Tennessee's fledgling biotechnology industry and those who seek careers within it may get a boost, December 7.
That's when the Tennessee Biotechnology Association's Graduate Alliance will convene to explore the intersection of science and the business priorities and practices that shape the commercialization of intellectual property that flows from research and development.
TBA-GA Vice President Judsen Schneider told VNC yesterday, "Instead of looking for jobs when we graduate, we want to create them."
Toward that end, Schneider (at left) said the December program at Belmont University will include presentations on biotech-company valuations, with Cumberland Pharmaceuticals and BioMimetic Therapeutics as cases-in-point.
Also included: A presentation about Ann Arbor, Mich.-based I3 Drug Safety, which provides contract research, informatics, staffing and other services, primarily in support of the pharmaceutical industry.
Schneider, a 28-year-old doctoral candidate at Vanderbilt University, explained that TBA-GA aims to support graduate students who are working to "develop new biotechnology ventures from existing intellectual property," while encouraging Tennessee companies to increase their absorption of Ph.D.-wielding scientists, MBA-holders, lawyers and others who are being produced by Tennessee universities.
The alliance estimates there are at least 30,000 graduate and post-doctoral students in Tennessee.
Schneider said TBA-GA is stepping-up efforts to engage graduate students at all Tennessee institutions, by creating chapters at each school. Currently, Belmont, Tennessee State University and Middle Tennessee State University are becoming engaged, in addition to Vanderbilt. The TCA-GA is relaunching with only about a dozen student members aboard.
The "Integrative Biotechnology Workshop" in December will feature presentations by industry professionals, as well as participation by the graduate students and doctoral candidates who are current and prospective members of the TBA Graduate Alliance.
Commenting on his group's new action agenda, TBA-GA President Mark Harris (at left), PhD, said graduate students who are not interested in entrepreneurship will also benefit from TBA-GA programs, because running a laboratory is "very similar to running a small business," even though lab revenue comes from grants awarded after peer review, rather than from commercial sales.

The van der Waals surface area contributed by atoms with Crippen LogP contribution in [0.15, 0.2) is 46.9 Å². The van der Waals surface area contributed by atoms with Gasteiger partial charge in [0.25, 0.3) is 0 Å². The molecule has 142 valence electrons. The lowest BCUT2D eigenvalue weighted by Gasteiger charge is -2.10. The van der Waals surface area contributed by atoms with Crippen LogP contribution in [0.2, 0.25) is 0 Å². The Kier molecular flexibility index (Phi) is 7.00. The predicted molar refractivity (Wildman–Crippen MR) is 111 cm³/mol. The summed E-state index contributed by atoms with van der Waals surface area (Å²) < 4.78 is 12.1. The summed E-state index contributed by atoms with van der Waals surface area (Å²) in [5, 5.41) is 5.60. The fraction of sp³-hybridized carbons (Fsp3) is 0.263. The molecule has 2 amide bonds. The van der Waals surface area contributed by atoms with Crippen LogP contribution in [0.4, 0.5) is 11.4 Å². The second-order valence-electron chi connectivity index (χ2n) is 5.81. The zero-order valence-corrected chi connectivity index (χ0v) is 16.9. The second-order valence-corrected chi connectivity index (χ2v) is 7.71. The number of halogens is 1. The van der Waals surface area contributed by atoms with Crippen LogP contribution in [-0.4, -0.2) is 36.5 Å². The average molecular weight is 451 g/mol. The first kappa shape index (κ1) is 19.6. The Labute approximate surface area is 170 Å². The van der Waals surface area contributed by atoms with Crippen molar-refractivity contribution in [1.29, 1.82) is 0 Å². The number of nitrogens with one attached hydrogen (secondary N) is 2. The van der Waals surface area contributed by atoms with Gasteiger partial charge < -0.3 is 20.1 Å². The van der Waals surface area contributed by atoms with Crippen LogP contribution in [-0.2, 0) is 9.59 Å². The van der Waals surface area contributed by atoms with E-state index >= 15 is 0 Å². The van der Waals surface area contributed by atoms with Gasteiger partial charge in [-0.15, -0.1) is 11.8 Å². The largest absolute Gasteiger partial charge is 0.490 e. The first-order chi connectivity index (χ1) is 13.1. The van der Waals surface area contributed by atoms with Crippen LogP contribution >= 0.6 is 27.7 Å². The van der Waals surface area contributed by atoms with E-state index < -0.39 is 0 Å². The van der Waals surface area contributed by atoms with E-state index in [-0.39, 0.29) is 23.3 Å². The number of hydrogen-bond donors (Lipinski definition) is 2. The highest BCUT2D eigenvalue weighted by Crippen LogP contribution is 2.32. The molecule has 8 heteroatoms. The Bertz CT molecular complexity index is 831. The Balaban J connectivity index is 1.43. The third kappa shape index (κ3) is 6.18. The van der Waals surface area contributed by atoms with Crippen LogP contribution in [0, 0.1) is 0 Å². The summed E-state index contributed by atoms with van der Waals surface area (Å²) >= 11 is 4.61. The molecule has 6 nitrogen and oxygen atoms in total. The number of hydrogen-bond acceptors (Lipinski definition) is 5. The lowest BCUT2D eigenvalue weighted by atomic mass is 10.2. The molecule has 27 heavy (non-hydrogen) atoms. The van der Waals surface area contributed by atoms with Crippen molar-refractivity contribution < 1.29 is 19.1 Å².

Harris noted that in the lab, as well as in business, the enterprise must produce a superior product, if it is to attract funding and "position for long-term success."
Schneider said the relaunched TBA-GA plans to conduct a business-planning workshop, in spring 2010, in collaboration with Tennessee Technology Development Corporation. That event will span not only business-plan basics, but also fundamentals of evaluating intellectual property and related topics. The alliance's board recently voted to focus on business-planning basics, rather than to resume efforts to conduct a plan contest, for the time-being.
In addition, TBA-GA, which was previously known as the TBA Academic Chapter, is launching a series of biotech discussion groups, during which students and industry professionals will network and explore common interests.
The group's ambitious slate of events represent an effort build fresh momentum, in a program that has had an uphill climb in establishing traction. TBA-GA membership is available to students, only. Students interested in membership should write membership-at-tnbio-sc-dot-org.
Harris, also 28, is now pursuing his MBA within Vanderbilt's Owen Graduate School of Management, and is a past president of the Vanderbilt Cancer Biology Student Association. He earned his Ph.D. in cancer biology at Vanderbilt University Medical School, earlier his year; and, earned his bachelor's at Vanderbilt in molecular and cell biology, in 2003.
Harris owns a startup that produces training videos for tri-athletes, and is on the Vanderbilt cross-country, track and cycling team, is a tri-athlete and a national elite Adventure Racer. Harris lives with his wife and son in Nashville.
Schneider will be defending his Ph.D. dissertation, Dec 4. He is president of the Vanderbilt Cell and Developmental Biology Graduate Association. He earned his bachelor's in biology at Kalamazoo (Mich.) College, in 2003. He is co-head coach of the Nashville Aquatic Club, and was swim-dive team captain at Kalamazoo.
He has been a graduate researcher at Vanderbilt the past five years, and plays bass in a Christian rock band. He lives in Nashville with his wife and daughter. ♦